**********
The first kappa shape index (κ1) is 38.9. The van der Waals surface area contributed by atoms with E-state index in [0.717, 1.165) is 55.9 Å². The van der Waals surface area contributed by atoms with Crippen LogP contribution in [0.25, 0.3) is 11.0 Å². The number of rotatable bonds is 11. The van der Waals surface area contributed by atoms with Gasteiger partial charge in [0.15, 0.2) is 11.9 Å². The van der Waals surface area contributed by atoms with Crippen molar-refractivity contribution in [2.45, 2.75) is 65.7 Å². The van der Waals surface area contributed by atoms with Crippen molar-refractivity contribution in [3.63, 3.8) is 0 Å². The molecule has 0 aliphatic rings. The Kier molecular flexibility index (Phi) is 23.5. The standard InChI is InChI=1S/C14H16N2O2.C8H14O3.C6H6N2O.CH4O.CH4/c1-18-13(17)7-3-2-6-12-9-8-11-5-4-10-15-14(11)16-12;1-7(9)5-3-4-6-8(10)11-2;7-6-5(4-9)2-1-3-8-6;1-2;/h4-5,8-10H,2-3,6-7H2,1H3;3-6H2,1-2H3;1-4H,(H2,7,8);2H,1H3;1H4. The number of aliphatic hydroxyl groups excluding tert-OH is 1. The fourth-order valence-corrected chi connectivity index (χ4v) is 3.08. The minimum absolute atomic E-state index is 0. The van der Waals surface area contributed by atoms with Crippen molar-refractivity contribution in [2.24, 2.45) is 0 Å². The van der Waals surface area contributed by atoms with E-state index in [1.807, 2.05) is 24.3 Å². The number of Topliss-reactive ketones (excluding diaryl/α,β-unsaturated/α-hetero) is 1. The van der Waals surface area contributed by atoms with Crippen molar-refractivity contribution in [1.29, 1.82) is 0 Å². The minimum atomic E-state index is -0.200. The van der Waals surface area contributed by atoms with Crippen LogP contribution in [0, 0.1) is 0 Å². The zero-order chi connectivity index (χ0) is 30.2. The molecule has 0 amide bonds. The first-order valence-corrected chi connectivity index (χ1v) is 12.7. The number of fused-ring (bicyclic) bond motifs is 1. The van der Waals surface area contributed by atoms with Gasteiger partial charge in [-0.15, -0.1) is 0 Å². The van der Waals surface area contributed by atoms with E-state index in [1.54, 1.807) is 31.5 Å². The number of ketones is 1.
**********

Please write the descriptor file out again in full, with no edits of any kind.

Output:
The first kappa shape index (κ1) is 38.9. The van der Waals surface area contributed by atoms with E-state index in [0.717, 1.165) is 55.9 Å². The van der Waals surface area contributed by atoms with Crippen LogP contribution in [0.25, 0.3) is 11.0 Å². The number of rotatable bonds is 11. The van der Waals surface area contributed by atoms with Gasteiger partial charge in [0.15, 0.2) is 11.9 Å². The van der Waals surface area contributed by atoms with Crippen molar-refractivity contribution in [2.45, 2.75) is 65.7 Å². The van der Waals surface area contributed by atoms with Crippen molar-refractivity contribution in [3.63, 3.8) is 0 Å². The molecule has 0 aliphatic rings. The Kier molecular flexibility index (Phi) is 23.5. The standard InChI is InChI=1S/C14H16N2O2.C8H14O3.C6H6N2O.CH4O.CH4/c1-18-13(17)7-3-2-6-12-9-8-11-5-4-10-15-14(11)16-12;1-7(9)5-3-4-6-8(10)11-2;7-6-5(4-9)2-1-3-8-6;1-2;/h4-5,8-10H,2-3,6-7H2,1H3;3-6H2,1-2H3;1-4H,(H2,7,8);2H,1H3;1H4. The number of aliphatic hydroxyl groups excluding tert-OH is 1. The fourth-order valence-corrected chi connectivity index (χ4v) is 3.08. The minimum absolute atomic E-state index is 0. The van der Waals surface area contributed by atoms with Crippen molar-refractivity contribution in [2.24, 2.45) is 0 Å². The van der Waals surface area contributed by atoms with E-state index in [1.807, 2.05) is 24.3 Å². The number of Topliss-reactive ketones (excluding diaryl/α,β-unsaturated/α-hetero) is 1. The van der Waals surface area contributed by atoms with Crippen molar-refractivity contribution in [1.29, 1.82) is 0 Å². The minimum atomic E-state index is -0.200. The van der Waals surface area contributed by atoms with Crippen LogP contribution in [0, 0.1) is 0 Å². The zero-order chi connectivity index (χ0) is 30.2. The molecule has 0 amide bonds. The first-order valence-corrected chi connectivity index (χ1v) is 12.7. The number of fused-ring (bicyclic) bond motifs is 1. The van der Waals surface area contributed by atoms with Gasteiger partial charge in [-0.15, -0.1) is 0 Å². The van der Waals surface area contributed by atoms with E-state index in [1.54, 1.807) is 31.5 Å². The number of ketones is 1.